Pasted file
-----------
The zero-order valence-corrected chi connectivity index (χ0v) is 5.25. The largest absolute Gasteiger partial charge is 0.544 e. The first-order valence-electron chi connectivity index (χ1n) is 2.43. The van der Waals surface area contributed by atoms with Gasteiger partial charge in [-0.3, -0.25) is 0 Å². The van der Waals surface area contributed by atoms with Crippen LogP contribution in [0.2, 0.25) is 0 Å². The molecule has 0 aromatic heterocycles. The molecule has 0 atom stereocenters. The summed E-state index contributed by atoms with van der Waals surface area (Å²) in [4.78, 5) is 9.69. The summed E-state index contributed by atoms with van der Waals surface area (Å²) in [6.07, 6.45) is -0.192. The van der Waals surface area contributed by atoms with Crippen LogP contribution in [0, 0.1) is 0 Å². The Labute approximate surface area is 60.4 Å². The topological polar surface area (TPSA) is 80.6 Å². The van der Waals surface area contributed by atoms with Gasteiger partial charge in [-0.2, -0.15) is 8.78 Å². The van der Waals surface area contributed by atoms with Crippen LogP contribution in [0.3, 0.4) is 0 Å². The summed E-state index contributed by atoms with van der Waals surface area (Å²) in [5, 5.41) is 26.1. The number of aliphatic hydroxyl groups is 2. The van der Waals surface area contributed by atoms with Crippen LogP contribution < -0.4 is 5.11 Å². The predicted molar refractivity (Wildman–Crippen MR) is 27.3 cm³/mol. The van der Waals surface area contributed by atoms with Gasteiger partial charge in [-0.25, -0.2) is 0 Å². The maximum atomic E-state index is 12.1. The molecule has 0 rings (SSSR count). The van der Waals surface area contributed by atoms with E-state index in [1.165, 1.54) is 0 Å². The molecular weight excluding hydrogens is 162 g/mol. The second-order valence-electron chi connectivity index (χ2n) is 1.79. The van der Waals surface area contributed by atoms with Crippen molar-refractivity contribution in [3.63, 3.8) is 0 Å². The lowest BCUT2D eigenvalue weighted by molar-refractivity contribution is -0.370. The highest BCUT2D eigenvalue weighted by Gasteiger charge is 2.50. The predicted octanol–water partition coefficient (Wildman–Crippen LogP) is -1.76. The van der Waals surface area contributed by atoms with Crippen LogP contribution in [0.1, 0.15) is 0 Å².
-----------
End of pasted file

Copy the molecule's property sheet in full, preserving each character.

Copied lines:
The zero-order valence-corrected chi connectivity index (χ0v) is 5.25. The largest absolute Gasteiger partial charge is 0.544 e. The first-order valence-electron chi connectivity index (χ1n) is 2.43. The van der Waals surface area contributed by atoms with Gasteiger partial charge in [-0.3, -0.25) is 0 Å². The van der Waals surface area contributed by atoms with Crippen LogP contribution in [0.2, 0.25) is 0 Å². The molecule has 0 aromatic heterocycles. The molecule has 0 atom stereocenters. The summed E-state index contributed by atoms with van der Waals surface area (Å²) in [4.78, 5) is 9.69. The summed E-state index contributed by atoms with van der Waals surface area (Å²) in [6.07, 6.45) is -0.192. The van der Waals surface area contributed by atoms with Crippen LogP contribution in [0, 0.1) is 0 Å². The Labute approximate surface area is 60.4 Å². The topological polar surface area (TPSA) is 80.6 Å². The van der Waals surface area contributed by atoms with Gasteiger partial charge in [-0.2, -0.15) is 8.78 Å². The van der Waals surface area contributed by atoms with Crippen LogP contribution in [0.3, 0.4) is 0 Å². The summed E-state index contributed by atoms with van der Waals surface area (Å²) in [5, 5.41) is 26.1. The number of aliphatic hydroxyl groups is 2. The van der Waals surface area contributed by atoms with Crippen LogP contribution < -0.4 is 5.11 Å². The predicted molar refractivity (Wildman–Crippen MR) is 27.3 cm³/mol. The van der Waals surface area contributed by atoms with Gasteiger partial charge in [-0.25, -0.2) is 0 Å². The maximum atomic E-state index is 12.1. The molecule has 0 rings (SSSR count). The van der Waals surface area contributed by atoms with E-state index in [1.165, 1.54) is 0 Å². The molecular weight excluding hydrogens is 162 g/mol. The second-order valence-electron chi connectivity index (χ2n) is 1.79. The van der Waals surface area contributed by atoms with Crippen molar-refractivity contribution in [3.63, 3.8) is 0 Å². The lowest BCUT2D eigenvalue weighted by molar-refractivity contribution is -0.370. The highest BCUT2D eigenvalue weighted by Gasteiger charge is 2.50. The predicted octanol–water partition coefficient (Wildman–Crippen LogP) is -1.76. The van der Waals surface area contributed by atoms with Crippen LogP contribution in [0.1, 0.15) is 0 Å².